- August 14 - All too familiar with that burning sensation in their eyes and throat
brought on by the smog in the air, Washington, DC area residents are suffering
through the 33rd unhealthy air day of 2002 today, and for the fifth day in a row,
air pollution levels have exceeded the federal health standard.
This morning, children, the elderly, people with asthma or heart disease, and
even healthy adults heard a now-familiar warning to limit outdoor activity. This
warning came as the U.S. EPA took another step toward weakening clean air rules
to allow power plants, refineries and other major industrial sources of pollution
to escape requirements to install modern pollution controls.
"The smog that is choking Washington this summer should sound the alarm
at the White House that this is not the time to retreat on clean air," said
Rebecca Stanfield, Clean Air Advocate for U.S. Public Interest Research Group.
"Unfortunately for public health, even during a smog crisis, the Bush administration's
dedication to the polluters' agenda appears unflinching," she continued.
Based on data from the Metropolitan Washington Council of Governments, it has
been unhealthy to breathe the air in the Washington DC area on ten of the last
fourteen days. In addition:
- During June, July and the first half of August, the air quality in the DC-area
has been smoggy enough to create health problems nearly every other day.
- DC area air quality has been deemed "good" on only sixteen days
since June 1, or on one out of every five days.
- Smog levels in the DC area exceeded the old, less-protective health standard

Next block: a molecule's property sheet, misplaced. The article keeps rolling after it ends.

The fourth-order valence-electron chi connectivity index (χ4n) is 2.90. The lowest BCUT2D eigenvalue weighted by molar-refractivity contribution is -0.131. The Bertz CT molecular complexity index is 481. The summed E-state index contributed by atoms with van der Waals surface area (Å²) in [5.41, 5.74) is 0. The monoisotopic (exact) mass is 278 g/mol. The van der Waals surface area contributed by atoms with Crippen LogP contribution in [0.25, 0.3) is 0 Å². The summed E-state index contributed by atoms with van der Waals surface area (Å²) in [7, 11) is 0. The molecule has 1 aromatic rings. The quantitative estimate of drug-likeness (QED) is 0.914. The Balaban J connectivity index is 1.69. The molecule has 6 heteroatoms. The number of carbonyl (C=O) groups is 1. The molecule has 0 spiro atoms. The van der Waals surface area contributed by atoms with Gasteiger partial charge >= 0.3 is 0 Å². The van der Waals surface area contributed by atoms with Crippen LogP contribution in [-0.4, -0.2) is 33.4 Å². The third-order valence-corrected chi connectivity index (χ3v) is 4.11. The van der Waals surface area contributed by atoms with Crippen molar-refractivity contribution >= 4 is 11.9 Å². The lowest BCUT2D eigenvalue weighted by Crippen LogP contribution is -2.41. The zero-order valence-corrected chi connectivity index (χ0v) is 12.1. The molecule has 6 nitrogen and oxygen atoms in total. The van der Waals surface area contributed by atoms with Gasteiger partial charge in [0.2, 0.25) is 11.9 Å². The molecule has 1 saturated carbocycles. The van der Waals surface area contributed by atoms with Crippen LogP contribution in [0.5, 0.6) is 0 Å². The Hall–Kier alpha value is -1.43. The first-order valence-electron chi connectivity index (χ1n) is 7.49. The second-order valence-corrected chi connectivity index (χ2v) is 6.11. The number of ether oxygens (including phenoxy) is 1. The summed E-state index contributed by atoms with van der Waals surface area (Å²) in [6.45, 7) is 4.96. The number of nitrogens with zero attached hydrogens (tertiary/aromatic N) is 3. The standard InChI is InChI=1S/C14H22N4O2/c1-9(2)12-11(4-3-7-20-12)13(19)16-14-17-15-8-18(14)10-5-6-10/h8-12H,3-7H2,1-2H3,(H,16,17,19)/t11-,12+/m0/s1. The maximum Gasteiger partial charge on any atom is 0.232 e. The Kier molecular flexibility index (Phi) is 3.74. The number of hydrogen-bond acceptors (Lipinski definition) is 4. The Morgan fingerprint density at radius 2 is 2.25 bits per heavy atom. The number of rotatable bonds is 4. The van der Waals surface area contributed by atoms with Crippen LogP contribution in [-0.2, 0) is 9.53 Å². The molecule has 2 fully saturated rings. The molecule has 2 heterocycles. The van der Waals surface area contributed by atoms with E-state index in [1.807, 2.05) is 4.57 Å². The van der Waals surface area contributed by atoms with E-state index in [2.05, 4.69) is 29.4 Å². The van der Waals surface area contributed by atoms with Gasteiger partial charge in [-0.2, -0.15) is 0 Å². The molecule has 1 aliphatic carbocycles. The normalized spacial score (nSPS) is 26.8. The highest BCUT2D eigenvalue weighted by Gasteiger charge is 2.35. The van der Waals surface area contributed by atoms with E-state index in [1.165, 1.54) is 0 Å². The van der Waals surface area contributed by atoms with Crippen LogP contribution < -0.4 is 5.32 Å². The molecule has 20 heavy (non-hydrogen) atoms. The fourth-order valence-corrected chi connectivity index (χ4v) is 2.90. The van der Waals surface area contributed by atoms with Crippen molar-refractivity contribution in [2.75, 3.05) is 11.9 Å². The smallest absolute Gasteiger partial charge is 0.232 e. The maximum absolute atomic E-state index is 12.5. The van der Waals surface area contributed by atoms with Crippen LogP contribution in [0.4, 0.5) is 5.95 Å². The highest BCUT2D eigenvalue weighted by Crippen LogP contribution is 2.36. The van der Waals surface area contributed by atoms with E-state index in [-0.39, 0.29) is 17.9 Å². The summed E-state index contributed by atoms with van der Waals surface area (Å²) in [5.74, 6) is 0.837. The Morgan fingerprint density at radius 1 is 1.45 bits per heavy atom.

that was replaced by EPA in 1997 eight times so far this year, tying with 1993
for worst air quality in the last decade based on that standard.
According to a report published yesterday by the Bureau of National Affairs,
"Changes to regulations that would allow companies to avoid enforcement actions
under the new source review air pollution program were sent to the White House
Office of Management and Budget Aug. 13 for review." This is the last step
in the regulatory process before EPA Administrator Christine Todd Whitman signs
the changes into law.
"Administrator Whitman can still decide against signing this rollback,"
said Stanfield. "If she's breathing the same air we're breathing this summer,
she can find the will to stand up to the polluters and do the right thing for
U.S. PIRG is the national lobbying office for the state Public Interest
Research Groups. State PIRGs are non-profit, non-partisan public interest advocacy
see Exceedances and Ozone Action Days as of August 13, 2002 - http://www.pirg.org/alerts/route.asp?id2=7598